Is Your Pet Overweight?
Quite often overweight owners will have overweight pets. For dogs, this derives from 3 likelihoods:
1. The owner is relatively inactive, and the dog does not get walked as much as it should, burning off less calories.
2. The owner eats regularly throughout the day, meaning the dog is more often begging for treats and probably getting them.
3. The owner has a misplaced judgement of what is overweight and what is healthy, and what constitutes an appropriate portion size for the dogs body weight.
For cats, the situation is a little different as they cannot be walked like dogs can to burn off calories. Naturally cats that spend more time indoors are getting less exercise than those that spend most of the time outdoors, and so are more likely to be obese. The latter 2 likelihoods above apply to cats too though.
In the authors experience, a motivated attempt by the owner to lose weight will often co-incide with the pet losing weight too. Like humans, pets cannot manufacture fat or muscle out of thin air and so for dogs and indoor cats you have total control over your pets body condition.
How can I tell if my pet is overweight?
There is no set rule of what is overweight and what not because there is so much variation between and within breeds. As a rule of thumb you should be able to feel your pets ribs easily by gently stroking the side of the chest with your fingertips. You should also be able to just feel the tips of the vertebrae jutting out (dorsal spinous processes) along your pets spine as you stroke him/her from head to tail. If they are not palpable then your pet is likely to be obese.
All pets should be weighed regularly. This may be difficult to achieve at home but a rough guide to your pets weight can be obtained by weighing yourself on some bathroom scales, then weighing yourself whilst carrying your pet and subtracting one from the other. This may be difficult for big heavy dogs, and inaccurate for small dogs and cats where small fluctuations can be more significant. Keeping track of your pets weight means that you can:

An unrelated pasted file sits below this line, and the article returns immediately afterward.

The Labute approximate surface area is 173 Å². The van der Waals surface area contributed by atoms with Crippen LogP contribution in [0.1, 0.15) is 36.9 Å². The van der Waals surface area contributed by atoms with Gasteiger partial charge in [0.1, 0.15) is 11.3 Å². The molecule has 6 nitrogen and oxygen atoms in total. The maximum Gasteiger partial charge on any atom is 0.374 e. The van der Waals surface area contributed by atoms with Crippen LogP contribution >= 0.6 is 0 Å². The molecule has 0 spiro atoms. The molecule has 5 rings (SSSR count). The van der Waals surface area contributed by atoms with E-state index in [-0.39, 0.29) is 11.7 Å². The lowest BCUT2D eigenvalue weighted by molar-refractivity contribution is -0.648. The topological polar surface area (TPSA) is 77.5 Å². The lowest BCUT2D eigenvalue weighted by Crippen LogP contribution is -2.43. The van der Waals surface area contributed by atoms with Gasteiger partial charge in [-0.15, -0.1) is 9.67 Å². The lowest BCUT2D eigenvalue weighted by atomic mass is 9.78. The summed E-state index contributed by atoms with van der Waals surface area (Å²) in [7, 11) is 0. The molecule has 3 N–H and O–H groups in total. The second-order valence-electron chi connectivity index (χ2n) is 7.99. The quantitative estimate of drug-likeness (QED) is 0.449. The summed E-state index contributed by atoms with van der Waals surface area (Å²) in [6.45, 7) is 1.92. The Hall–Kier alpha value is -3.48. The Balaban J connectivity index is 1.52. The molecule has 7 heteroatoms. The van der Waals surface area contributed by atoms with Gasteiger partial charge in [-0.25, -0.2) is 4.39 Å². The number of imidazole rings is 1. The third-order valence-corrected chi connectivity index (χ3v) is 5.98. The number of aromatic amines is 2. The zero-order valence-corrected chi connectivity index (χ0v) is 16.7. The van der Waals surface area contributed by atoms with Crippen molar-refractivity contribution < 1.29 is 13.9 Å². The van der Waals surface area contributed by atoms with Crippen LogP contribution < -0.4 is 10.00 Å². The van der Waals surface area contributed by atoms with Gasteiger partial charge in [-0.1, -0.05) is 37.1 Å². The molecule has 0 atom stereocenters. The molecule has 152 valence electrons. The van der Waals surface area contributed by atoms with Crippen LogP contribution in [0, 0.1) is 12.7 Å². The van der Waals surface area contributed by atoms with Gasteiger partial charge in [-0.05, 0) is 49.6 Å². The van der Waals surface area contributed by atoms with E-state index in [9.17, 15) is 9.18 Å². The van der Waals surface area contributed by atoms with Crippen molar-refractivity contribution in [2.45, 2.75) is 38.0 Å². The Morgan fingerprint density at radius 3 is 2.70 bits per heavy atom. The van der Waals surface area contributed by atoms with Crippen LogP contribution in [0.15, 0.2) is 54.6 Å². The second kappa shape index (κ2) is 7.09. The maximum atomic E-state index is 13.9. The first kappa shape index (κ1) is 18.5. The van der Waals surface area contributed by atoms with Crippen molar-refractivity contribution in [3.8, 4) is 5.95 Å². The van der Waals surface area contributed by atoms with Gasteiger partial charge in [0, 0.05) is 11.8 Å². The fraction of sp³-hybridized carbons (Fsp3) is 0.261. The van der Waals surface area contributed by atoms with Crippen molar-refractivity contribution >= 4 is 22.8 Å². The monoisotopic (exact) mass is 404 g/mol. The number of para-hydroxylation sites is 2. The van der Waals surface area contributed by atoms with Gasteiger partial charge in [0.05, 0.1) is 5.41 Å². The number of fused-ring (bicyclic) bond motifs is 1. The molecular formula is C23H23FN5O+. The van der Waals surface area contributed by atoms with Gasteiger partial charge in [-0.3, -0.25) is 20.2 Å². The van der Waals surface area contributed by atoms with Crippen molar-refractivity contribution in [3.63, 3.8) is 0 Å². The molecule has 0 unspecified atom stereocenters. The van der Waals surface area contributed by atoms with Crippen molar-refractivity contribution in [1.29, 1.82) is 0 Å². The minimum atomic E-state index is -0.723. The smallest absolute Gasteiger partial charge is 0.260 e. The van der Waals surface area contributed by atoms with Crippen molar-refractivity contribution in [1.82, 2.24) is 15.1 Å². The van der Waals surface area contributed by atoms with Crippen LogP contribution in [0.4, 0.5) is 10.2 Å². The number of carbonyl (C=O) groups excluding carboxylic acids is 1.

a) Dose them more accurately for medicines such as flea and worming prevention drugs.
b) Tell if they are putting on weight more accurately, as change is seldom noticed if you are seeing the animal on a daily basis rather than at intervals.
c) Tell if they are losing weight, which is a common factor in many disease processes.
If the bathroom scales option is not feasible, drop by your local veterinary clinic and ask if you can weight your pet on their scales. They will be impressed at your conscientiousness!
Killing your pet with kindness
For many animals the highlight of the day is meal time. Of course if your pet had just weeks to live due to, say, an inoperable tumor, then it would be wise to feed him/her whatever his/her favorite food is as there is no long term to suffer the long term consequences. However, for the vast majority, feeding an appropriate amount of a healthy diet will be greeted with equal enthusiasm as the gluttonous portions your pet may be accustomed to, it just needs a little owner motivation and discipline to get to that point.
So, are these diseases that fat animals suffer from genuine or are they just scare stories? They are indeed real and possibly even imminent for your pet. Lets have a closer look at some of the diseases and problems pets can suffer from as a direct result of their obesity: